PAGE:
Is a Basic Income Guarantee the Right Choice for Ontario?

Ontario has introduced basic income pilot projects in 3 Ontario communities that aim to provide a living wage for all. For those who believe in a living wage, the question is whether or not the approach being tested in the Ontario pilot projects is the best way to achieve this objective.

Introduction

In 2017, Ontario introduced pilot projects related to a Basic Income Guarantee (BIG) benefit in three Ontario communities. The Ontario pilot projects apply to both low-income individuals in the workforce and low-income individuals not in the workforce. The objective of the pilot projects is to assess whether there is a simple way of providing a living wage that would lift all Ontariansout of poverty.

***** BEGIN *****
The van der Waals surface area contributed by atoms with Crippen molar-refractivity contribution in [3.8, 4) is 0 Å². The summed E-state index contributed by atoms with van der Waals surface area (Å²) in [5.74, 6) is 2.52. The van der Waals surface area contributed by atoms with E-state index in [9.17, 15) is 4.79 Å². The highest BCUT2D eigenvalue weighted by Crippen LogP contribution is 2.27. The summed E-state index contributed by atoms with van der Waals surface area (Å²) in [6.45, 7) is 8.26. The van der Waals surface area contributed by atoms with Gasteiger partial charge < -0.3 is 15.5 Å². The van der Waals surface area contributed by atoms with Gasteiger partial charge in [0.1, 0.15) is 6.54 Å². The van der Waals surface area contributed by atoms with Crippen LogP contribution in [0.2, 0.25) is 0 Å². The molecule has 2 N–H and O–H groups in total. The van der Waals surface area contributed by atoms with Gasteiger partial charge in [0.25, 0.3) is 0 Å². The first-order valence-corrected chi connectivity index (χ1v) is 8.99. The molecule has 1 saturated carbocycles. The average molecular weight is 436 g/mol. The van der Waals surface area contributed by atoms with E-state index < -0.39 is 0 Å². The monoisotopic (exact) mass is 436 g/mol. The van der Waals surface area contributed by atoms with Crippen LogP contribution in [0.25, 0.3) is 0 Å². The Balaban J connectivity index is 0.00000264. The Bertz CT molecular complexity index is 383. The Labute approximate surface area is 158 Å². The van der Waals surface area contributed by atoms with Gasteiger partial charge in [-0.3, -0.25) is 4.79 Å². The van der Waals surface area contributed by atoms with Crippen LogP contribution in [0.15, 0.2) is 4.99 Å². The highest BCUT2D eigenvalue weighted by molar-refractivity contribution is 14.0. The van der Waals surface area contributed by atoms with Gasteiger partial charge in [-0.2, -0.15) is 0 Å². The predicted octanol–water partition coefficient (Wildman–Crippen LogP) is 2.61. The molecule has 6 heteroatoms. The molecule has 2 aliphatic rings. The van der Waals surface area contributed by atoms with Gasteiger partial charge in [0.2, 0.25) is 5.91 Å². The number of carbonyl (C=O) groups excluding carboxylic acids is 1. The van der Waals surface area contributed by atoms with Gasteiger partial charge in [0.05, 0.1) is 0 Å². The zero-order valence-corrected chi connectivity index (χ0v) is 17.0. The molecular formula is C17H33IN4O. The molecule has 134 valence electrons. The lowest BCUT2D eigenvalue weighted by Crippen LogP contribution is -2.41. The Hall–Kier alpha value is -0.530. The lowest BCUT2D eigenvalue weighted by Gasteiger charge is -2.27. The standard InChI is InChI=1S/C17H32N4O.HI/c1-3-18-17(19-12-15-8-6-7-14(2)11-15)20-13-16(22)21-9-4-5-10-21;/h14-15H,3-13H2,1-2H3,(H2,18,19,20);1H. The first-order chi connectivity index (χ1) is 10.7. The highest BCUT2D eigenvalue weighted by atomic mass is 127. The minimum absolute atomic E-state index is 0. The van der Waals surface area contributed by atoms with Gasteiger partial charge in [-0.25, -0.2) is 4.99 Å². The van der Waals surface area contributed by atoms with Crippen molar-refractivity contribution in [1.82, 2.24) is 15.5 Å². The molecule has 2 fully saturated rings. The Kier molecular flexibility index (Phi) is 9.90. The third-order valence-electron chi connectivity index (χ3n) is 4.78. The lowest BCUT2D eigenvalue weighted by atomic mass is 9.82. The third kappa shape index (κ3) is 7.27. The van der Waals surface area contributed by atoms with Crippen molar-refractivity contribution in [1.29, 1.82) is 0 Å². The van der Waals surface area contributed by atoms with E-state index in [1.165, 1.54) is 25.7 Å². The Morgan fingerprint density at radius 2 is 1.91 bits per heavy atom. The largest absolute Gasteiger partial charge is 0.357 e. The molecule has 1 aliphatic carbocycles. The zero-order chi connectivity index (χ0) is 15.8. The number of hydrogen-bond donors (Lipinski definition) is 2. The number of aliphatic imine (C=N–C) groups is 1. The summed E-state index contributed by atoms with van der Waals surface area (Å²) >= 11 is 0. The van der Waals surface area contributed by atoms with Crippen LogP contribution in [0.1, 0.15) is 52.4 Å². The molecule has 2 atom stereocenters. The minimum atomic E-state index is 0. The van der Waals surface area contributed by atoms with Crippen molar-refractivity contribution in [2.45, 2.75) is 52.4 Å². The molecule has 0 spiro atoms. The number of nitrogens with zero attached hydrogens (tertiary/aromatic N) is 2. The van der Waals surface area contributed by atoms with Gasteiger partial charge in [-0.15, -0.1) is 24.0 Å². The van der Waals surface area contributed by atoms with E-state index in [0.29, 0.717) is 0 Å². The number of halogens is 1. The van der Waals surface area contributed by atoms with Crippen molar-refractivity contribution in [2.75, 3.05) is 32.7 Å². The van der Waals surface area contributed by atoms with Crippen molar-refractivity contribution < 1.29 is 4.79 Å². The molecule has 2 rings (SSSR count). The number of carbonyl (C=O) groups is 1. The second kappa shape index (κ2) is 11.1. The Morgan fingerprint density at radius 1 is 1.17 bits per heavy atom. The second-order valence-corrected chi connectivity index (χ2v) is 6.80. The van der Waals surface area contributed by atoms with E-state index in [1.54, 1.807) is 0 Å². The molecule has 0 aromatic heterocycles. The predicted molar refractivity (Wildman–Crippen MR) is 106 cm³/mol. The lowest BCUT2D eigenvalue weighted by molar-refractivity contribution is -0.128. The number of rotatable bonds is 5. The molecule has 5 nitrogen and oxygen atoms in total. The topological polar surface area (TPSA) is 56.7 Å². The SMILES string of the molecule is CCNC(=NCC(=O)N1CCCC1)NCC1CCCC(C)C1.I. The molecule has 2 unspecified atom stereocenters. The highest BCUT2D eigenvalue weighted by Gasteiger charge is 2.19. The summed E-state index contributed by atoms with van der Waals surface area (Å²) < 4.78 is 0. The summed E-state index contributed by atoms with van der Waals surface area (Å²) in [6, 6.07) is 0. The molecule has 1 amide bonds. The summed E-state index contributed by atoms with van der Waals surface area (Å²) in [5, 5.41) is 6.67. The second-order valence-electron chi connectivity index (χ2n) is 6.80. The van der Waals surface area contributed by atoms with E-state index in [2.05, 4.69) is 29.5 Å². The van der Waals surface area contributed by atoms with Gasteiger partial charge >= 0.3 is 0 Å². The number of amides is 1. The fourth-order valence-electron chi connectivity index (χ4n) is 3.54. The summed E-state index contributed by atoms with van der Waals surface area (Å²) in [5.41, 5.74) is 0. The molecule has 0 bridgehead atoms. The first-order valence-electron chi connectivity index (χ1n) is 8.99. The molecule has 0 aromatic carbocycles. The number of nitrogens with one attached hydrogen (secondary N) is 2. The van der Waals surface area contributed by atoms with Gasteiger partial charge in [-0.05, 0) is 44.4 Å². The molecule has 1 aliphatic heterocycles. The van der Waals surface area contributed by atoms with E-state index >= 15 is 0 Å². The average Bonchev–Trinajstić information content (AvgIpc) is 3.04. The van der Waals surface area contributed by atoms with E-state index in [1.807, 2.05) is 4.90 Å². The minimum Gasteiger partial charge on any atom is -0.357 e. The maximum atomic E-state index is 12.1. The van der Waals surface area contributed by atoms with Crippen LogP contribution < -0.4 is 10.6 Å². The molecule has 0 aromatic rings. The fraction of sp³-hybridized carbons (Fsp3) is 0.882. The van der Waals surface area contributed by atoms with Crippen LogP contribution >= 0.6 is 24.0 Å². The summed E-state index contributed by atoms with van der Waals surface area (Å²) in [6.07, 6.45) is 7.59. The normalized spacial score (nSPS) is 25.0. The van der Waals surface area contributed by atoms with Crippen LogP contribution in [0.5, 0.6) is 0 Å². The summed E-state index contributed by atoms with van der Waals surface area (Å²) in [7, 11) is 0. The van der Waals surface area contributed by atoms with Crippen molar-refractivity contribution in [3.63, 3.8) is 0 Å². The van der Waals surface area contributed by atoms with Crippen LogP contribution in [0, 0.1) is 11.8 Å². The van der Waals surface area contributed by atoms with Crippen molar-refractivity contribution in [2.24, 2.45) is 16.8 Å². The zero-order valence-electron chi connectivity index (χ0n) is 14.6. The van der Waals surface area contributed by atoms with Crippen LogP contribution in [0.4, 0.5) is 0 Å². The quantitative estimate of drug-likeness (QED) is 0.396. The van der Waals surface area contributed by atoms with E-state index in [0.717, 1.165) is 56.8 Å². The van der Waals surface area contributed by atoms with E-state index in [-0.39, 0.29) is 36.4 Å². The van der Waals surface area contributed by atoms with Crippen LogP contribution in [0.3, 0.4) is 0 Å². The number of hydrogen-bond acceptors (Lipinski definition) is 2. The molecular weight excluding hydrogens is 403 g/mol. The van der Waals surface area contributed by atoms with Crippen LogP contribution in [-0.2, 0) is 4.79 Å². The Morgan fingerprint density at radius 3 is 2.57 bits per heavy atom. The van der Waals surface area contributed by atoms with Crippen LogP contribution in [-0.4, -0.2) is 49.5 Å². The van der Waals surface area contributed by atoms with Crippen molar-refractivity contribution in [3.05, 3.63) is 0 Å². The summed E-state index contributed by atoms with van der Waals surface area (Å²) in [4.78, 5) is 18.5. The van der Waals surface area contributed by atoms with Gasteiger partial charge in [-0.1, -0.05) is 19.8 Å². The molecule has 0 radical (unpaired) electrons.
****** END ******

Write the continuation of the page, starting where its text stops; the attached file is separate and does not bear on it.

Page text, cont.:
Before assessing BIG in the context of both working and non-working low-income Ontarians, here is how the BIG benefit works in thethree Ontario pilot programs now underway.

Four thousand low-income Ontario residents in three communities have been offered a spot in the pilot study.Non-working Ontariansreceive a Basic Income payment instead of standard social assistance and those working will receive what amounts to a wage supplement. The annual payment is set at $16,989 for single individuals, or $24,027 for married couples. An additional $6,000 per year will be provided to individuals with disabilities. Recipients get to keep any child benefits, dental and pharmaceutical access, and disability supports to which they are already entitled. However, their Basic Income payment shrinks by 50 cents on each dollar of work related earnings, and by 100 cents on the dollar of CPP or EI income.